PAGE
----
Having arrived by bus late Thursday night, I had all day Friday to explore. I got up early to arrive at the Cenacolo– the museum with Leonardo da Vinci’s Last Supper and any art historian’s dream- about thirty minutes before it opened in order to get a ticket, since I didn’t make a reservation months in advance. Since I was there in November, thirty minutes prior to opening was fine, but if you are trying to see the Last Supper in summer without a reservation, I’d arrive much earlier.
I was able to get a ticket for the afternoon, so I bought it and walked to my next museum: the Pinaoteca di Brera. This gem of a museum had works my many great artists from Medieval to Baroque, including Andrea Mantegna, Tintoretto, Orazio Gentileschi, and Francesco Hayez (his famous work, The Kiss, is located here).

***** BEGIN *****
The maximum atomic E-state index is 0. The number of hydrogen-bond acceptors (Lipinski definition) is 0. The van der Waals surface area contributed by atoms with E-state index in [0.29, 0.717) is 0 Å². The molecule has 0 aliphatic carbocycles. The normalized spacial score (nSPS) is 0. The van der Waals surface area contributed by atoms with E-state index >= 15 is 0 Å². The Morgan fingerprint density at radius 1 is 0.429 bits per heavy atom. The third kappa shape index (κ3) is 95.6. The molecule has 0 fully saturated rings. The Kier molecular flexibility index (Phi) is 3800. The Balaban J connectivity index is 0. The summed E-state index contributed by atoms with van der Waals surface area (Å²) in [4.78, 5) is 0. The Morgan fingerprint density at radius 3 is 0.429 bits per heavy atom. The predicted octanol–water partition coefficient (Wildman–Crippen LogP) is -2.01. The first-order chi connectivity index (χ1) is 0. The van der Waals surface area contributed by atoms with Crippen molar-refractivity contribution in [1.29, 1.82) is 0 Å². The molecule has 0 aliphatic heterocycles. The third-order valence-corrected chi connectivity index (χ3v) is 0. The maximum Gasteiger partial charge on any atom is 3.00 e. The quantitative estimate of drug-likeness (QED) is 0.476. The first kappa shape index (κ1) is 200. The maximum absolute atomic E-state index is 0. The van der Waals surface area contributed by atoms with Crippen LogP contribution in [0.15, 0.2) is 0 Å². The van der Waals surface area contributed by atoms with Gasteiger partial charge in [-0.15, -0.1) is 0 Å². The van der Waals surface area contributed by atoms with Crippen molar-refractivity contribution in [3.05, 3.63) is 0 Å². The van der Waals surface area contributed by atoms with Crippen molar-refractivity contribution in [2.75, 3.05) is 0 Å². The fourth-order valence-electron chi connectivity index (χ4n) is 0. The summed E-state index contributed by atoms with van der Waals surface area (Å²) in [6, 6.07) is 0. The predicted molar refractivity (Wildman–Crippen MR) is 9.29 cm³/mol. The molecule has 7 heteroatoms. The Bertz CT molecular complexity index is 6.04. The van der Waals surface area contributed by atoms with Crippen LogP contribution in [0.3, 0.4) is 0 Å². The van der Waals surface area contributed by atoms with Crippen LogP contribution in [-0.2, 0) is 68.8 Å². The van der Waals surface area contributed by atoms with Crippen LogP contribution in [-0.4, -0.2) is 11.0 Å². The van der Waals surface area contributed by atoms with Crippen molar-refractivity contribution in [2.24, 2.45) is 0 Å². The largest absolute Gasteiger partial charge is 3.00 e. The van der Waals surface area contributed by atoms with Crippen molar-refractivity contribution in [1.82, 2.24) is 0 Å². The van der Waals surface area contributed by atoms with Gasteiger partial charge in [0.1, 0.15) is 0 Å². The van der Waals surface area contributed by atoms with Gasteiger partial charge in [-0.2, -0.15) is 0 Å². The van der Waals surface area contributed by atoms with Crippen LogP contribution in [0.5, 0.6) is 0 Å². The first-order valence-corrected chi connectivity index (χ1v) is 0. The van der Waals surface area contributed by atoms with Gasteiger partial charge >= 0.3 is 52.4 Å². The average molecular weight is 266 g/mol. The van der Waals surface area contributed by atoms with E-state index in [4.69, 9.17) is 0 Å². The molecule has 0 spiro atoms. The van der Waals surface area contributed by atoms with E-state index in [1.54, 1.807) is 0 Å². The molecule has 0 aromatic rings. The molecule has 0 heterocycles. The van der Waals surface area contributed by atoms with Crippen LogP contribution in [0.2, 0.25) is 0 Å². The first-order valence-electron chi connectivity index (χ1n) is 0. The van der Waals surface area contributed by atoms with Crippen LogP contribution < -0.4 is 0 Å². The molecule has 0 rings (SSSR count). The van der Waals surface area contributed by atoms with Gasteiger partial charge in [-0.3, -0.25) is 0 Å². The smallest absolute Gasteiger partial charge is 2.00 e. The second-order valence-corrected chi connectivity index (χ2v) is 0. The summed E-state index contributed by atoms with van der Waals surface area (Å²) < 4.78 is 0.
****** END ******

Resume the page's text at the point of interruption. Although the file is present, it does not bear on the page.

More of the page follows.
After a few hours there I ducked into a small restaurant for some butter and sage ravioli that is making my mouth water right now just thinking about it…..
After a quick espresso I went back to the Cenacolo for my reservation. Even though you only get 15 minutes to see the masterpiece, it was SO COOL. Seeing important works like this that I have been learning about forever feeds my soul. Seriously, when I see a masterpiece for the first time, I am reminded of how much art history means to me and how happy I am to have found my calling.
Feeling incredibly inspired and satisfied, I went back to my hostel for their free dinner and treated myself to a glass of red wine.